Anyone knowing about interesting things to see along the way can let me know in the comments. I’d also love to meet anyone who wants to race one or more races (they do have shorter options all the way down to 5K). I’ve noticed there doesn’t seem to be much of an intersection between the 12MC audience and this activity, though. Nobody took me up on similar offers in previous years, and that’s fine too. I’ll put it out there just in case.


Music Break



Since I’ve called this article Ramble On, feel free to take a break and listen to Ramble On.


Finish West Virginia



When last I left West Virginia, only six counties remained on my county counting list before I could finish the state. I spent a few moments sketching out what it would take. The result, above, demonstrated that I should be able to complete West Virginia during a long weekend. Inauguration Day falls on a Friday in 2017. I’m thinking that might be an ideal time to get away from the Washington, DC area if the weather cooperates. It will happen sometime in the next few months if it doesn’t happen then.


Blog Spam

Blog spam largely disappeared when Google changed its algorithms to penalize websites referenced by spam links. However, it seemed to make a bit of a resurgence in the last couple of months. That meant I could start tweeting the best examples again on the 12MC Twitter account: "I such a lot indisputably will make sure to don’t put out of your mind this website and give it a look on a relentless basis."


The Political Graveyard


Michigan Civil War Era Graves - Pic 13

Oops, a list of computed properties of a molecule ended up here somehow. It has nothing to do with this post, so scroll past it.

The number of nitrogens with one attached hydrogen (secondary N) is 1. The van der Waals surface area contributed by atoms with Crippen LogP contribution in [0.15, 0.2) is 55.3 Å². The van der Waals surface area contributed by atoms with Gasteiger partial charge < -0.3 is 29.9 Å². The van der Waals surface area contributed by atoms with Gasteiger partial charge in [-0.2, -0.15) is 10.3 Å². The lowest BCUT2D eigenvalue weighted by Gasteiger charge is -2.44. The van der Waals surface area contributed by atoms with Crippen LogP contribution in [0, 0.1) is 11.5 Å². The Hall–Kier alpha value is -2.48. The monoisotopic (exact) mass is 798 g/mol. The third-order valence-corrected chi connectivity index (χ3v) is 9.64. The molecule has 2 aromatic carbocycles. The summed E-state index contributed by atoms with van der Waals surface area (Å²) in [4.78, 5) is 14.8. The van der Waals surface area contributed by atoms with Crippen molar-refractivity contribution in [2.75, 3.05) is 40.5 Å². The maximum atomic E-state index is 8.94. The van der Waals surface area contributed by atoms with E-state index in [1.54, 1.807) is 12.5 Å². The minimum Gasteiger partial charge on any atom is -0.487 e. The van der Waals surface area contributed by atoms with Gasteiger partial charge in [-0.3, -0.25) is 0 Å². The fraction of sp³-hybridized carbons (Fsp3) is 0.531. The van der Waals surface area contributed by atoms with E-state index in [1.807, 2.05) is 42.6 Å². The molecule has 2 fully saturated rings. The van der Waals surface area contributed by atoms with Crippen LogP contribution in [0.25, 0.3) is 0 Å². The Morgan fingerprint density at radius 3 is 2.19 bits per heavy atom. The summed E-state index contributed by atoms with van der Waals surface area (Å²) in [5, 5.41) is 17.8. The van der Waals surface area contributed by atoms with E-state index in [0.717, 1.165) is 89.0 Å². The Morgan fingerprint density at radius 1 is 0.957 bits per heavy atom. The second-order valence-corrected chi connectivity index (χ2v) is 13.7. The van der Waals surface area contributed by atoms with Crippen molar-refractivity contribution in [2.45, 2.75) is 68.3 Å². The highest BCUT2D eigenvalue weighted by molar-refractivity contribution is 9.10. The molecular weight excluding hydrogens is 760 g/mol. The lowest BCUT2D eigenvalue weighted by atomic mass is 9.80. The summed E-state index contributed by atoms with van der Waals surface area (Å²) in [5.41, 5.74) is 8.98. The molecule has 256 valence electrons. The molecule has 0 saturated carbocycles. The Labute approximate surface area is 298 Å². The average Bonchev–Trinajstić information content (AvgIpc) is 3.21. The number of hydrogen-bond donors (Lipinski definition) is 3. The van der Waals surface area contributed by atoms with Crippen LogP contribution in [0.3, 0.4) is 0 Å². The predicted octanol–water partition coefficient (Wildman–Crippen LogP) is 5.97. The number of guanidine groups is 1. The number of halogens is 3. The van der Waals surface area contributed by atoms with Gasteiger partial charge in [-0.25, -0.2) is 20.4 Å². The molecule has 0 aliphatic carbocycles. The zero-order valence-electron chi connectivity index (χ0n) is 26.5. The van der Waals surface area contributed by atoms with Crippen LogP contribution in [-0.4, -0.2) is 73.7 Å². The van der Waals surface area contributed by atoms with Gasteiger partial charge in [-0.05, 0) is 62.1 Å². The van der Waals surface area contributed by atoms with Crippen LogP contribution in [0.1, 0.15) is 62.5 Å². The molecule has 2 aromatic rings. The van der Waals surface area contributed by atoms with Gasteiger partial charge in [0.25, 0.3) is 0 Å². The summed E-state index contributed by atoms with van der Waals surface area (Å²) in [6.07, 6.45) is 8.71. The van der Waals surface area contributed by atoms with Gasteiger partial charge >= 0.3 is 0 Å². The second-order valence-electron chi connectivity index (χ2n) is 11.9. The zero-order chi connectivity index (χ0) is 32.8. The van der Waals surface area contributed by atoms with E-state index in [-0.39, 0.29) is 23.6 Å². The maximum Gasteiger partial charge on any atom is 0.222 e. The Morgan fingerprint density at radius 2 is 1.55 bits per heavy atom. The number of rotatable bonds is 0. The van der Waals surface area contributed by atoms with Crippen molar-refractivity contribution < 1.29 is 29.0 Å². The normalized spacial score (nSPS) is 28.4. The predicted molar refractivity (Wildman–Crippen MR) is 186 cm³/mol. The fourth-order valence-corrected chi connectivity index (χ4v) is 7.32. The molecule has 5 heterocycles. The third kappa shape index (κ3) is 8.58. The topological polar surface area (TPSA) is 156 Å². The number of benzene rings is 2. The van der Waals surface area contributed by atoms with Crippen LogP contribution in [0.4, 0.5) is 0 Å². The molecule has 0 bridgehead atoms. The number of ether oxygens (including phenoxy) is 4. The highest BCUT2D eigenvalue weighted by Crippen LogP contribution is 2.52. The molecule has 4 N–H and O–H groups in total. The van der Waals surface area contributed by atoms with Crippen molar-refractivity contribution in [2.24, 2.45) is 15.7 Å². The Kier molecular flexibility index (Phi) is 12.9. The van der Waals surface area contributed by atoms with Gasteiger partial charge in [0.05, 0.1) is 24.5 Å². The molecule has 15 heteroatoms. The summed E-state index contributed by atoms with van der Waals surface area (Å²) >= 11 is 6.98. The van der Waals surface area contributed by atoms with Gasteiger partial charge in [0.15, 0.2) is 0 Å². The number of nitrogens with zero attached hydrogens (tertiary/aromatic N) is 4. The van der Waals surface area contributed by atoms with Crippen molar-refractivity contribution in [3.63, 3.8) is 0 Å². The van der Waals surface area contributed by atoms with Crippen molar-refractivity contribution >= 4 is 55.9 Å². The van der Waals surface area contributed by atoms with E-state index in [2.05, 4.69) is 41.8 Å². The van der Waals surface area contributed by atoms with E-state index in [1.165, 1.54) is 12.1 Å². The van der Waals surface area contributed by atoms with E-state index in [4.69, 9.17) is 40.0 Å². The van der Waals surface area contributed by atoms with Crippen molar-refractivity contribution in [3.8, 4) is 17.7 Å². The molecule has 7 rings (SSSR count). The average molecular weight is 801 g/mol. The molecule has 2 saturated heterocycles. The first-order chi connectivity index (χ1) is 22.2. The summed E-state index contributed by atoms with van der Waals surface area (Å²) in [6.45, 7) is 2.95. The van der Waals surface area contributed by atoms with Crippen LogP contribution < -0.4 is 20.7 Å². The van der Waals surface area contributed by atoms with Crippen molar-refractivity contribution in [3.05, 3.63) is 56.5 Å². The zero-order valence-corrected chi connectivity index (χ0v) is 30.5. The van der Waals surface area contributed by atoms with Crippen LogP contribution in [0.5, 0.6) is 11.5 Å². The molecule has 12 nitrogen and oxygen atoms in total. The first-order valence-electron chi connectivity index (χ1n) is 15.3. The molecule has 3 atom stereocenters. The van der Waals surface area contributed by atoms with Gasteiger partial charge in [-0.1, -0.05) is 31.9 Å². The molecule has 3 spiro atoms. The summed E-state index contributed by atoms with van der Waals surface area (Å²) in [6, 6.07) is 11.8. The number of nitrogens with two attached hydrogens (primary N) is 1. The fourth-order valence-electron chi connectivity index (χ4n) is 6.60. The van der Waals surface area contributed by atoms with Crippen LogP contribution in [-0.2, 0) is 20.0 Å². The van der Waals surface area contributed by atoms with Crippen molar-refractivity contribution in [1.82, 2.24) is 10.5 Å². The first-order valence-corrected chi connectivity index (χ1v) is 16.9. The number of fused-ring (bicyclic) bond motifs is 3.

Grave of US Senator Zachariah Chandler –
Elmwood Cemetery – Detroit, Michigan. Photo by Michael Noirot on Flickr (cc)

I’ve enjoyed a slightly morbid site called The Political Graveyard lately. Want to know the final resting place of practically any politician in the history of the United States? The Political Graveyard probably catalogued it. As an example, for my recent article on Winfield Scott (who ran as the Whig candidate for President in addition to his long military career), could have noted his burial at the United States Military Academy Cemetery (map). I’m not sure what that would have added although I still found it addictive.

How about somebody completely obscure. I selected Zachariah Chandler (1813-1879) somewhat randomly. He served as mayor of Detroit, U.S. Secretary of the Interior, and U.S. Senator, amongst other offices. He "Died, from a brain hemorrhage, in his room at the Grand Pacific Hotel, Chicago, Cook County, Ill., November 1, 1879 (age 65 years, 326 days). Interment at Elmwood Cemetery, Detroit, Mich." (map). See what I mean by addictive? It served no practical purpose. Maybe that’s why I liked it.


Stuff from Readers

Reader Joe sent a couple of interesting article links. One in particular might apply to the 12MC audience: The Sun Has Set on Barrow, Alaska for the Final Time… Ever. Barrow, the northernmost town in Alaska went dark on November 18. The sun will rise again on January 22. However, its name will change to Utqiaġvik on December 1. They’ve ditched their English name for an Inupiat Eskimo name to better align with their culture. Native speakers pronounced it something like "Oot KHAH’-ghah veek." It reminded me of the recent change of the Wade Hampton Census Area to Kusilvak in another area of Alaska a few months ago.